If you are using the WordPress Toolkit extension, it detects new installations performed through the Application Catalog (or Application Vault) and integrates them with WordPress Toolkit. For this reason, installation of WordPress on a site takes up to 20 seconds. If you want to avoid this, you can switch off automatic detection of new installations by the WordPress Toolkit.

To do this, add the following lines to the panel.ini file :

[ext-wp-toolkit]

autoAttachApsInstances = off

Turning Off WordPress Toolkit

If you are using the WordPress Toolkit extension, you can completely switch it off on your server.

To switch off WordPress Toolkit, add the following lines to the panel.ini file:

[ext-wp-toolkit]

enabled=off

Securing Your Websites with the SSL It! Extension in Plesk Obsidian

SSL It! Extension in Plesk Obsidian

Securing your website with SSL is essential to ensure the privacy of your visitors and that you’re found online in 2020. Encrypt All The Things and Google’s push for more SSL adoption mean SSL is rapidly becoming the new standard. As a result, without SSL on your website, you risk a poor experience for your users and falling rankings. So, to solve this dilemma, we’ve developed the SSL It! extension.

It allows you to keep your websites secured with certificates from trusted certificate authorities (CAs) Let’s Encrypt and DigiCert (Symantec, GeoTrust, and RapidSSL brands), or with any other SSL/TLS certificate.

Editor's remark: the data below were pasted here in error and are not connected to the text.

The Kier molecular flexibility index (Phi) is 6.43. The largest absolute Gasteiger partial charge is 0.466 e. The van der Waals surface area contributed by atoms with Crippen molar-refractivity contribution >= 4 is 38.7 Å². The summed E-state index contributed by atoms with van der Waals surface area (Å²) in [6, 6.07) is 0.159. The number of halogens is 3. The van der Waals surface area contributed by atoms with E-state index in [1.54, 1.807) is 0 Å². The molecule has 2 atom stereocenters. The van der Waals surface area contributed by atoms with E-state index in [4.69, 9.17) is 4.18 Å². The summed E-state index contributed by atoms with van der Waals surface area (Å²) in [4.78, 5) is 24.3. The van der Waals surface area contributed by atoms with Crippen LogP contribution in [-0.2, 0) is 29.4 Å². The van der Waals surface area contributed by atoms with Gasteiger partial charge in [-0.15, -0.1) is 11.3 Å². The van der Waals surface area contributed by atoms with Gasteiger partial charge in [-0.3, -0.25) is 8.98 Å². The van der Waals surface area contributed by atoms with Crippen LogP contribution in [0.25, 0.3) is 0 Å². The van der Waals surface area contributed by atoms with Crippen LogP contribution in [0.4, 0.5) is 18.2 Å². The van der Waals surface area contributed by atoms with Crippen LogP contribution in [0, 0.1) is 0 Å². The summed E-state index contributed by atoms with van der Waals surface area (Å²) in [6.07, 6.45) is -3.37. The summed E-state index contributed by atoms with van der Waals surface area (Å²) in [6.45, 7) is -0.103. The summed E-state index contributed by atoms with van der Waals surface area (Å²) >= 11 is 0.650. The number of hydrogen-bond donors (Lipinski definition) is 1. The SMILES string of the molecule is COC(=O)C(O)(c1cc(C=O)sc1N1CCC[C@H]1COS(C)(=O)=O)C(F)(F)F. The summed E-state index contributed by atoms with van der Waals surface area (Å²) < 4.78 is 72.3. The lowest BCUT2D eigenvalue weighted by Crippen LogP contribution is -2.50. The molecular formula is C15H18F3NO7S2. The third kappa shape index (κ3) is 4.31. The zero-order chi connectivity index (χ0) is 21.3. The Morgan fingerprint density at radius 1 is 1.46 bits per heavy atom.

SSL It! comes already installed by default, and you can do everything from one, easy-to-use interface. You need the latest versions of the DigiCert SSL and Let’s Encrypt extensions to also be installed to get the most from it, but apart from that, it’s ready to go out-of-the-box.

To give you an idea of what the extension can help you do, here’s a rundown of its main features:

  • HTTP to HTTPS redirects to enhance the security of your website’s visitors
  • Prohibits web browsers from accessing your website via insecure HTTP connections
  • Improves website performance and protects privacy with OCSP Stapling.
  • Uses protocols and ciphers generated by Mozilla to make connections encrypted with SSL/TLS certificates more secure

SSL It! is a free extension, but SSL certificates themselves can be paid. Before we get into all that, let’s have a look at how you can use it to elevate your security.

Evaluating the SSL security of your website

Using the SSL It! extension, you can run one of the most popular testing services, Qualys SSL Labs, to check how good the SSL protection of your site is and discover what you can do to improve it.